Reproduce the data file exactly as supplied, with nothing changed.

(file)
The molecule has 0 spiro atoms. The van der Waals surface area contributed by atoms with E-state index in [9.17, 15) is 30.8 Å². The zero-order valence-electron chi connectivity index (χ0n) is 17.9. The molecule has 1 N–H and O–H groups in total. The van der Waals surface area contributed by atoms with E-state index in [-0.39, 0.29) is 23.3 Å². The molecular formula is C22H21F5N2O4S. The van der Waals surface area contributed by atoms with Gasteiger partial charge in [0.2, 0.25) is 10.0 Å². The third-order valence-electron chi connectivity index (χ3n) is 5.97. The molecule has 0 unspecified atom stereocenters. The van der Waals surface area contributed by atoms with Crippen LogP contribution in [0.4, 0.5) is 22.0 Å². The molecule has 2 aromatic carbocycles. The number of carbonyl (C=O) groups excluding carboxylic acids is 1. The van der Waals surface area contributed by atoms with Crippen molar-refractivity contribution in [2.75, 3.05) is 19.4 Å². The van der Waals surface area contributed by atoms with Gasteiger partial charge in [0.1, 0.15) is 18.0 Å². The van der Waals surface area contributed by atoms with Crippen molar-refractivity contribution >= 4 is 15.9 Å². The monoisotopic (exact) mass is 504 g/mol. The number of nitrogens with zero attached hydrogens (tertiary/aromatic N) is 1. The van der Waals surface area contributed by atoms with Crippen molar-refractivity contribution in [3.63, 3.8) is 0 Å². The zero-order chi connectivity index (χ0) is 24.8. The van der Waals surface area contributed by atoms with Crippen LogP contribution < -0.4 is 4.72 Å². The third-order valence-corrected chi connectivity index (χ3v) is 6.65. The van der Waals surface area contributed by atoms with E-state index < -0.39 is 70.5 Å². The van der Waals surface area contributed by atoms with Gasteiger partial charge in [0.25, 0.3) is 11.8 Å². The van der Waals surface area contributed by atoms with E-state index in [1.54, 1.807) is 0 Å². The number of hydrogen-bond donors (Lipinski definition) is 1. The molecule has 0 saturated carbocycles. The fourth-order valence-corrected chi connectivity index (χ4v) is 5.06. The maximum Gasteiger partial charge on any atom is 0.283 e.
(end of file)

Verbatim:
The molecule has 0 spiro atoms. The van der Waals surface area contributed by atoms with E-state index in [9.17, 15) is 30.8 Å². The zero-order valence-electron chi connectivity index (χ0n) is 17.9. The molecule has 1 N–H and O–H groups in total. The van der Waals surface area contributed by atoms with E-state index in [-0.39, 0.29) is 23.3 Å². The molecular formula is C22H21F5N2O4S. The van der Waals surface area contributed by atoms with Gasteiger partial charge in [0.2, 0.25) is 10.0 Å². The third-order valence-electron chi connectivity index (χ3n) is 5.97. The molecule has 0 unspecified atom stereocenters. The van der Waals surface area contributed by atoms with Crippen LogP contribution in [0.4, 0.5) is 22.0 Å². The molecule has 2 aromatic carbocycles. The number of carbonyl (C=O) groups excluding carboxylic acids is 1. The van der Waals surface area contributed by atoms with Crippen molar-refractivity contribution in [2.75, 3.05) is 19.4 Å². The van der Waals surface area contributed by atoms with Gasteiger partial charge in [0.1, 0.15) is 18.0 Å². The van der Waals surface area contributed by atoms with Crippen molar-refractivity contribution >= 4 is 15.9 Å². The monoisotopic (exact) mass is 504 g/mol. The number of nitrogens with zero attached hydrogens (tertiary/aromatic N) is 1. The van der Waals surface area contributed by atoms with Crippen molar-refractivity contribution in [3.63, 3.8) is 0 Å². The zero-order chi connectivity index (χ0) is 24.8. The van der Waals surface area contributed by atoms with Crippen LogP contribution < -0.4 is 4.72 Å². The third-order valence-corrected chi connectivity index (χ3v) is 6.65. The van der Waals surface area contributed by atoms with E-state index < -0.39 is 70.5 Å². The van der Waals surface area contributed by atoms with Gasteiger partial charge in [0.25, 0.3) is 11.8 Å². The van der Waals surface area contributed by atoms with E-state index in [1.54, 1.807) is 0 Å². The number of hydrogen-bond donors (Lipinski definition) is 1. The molecule has 0 saturated carbocycles. The fourth-order valence-corrected chi connectivity index (χ4v) is 5.06. The maximum Gasteiger partial charge on any atom is 0.283 e.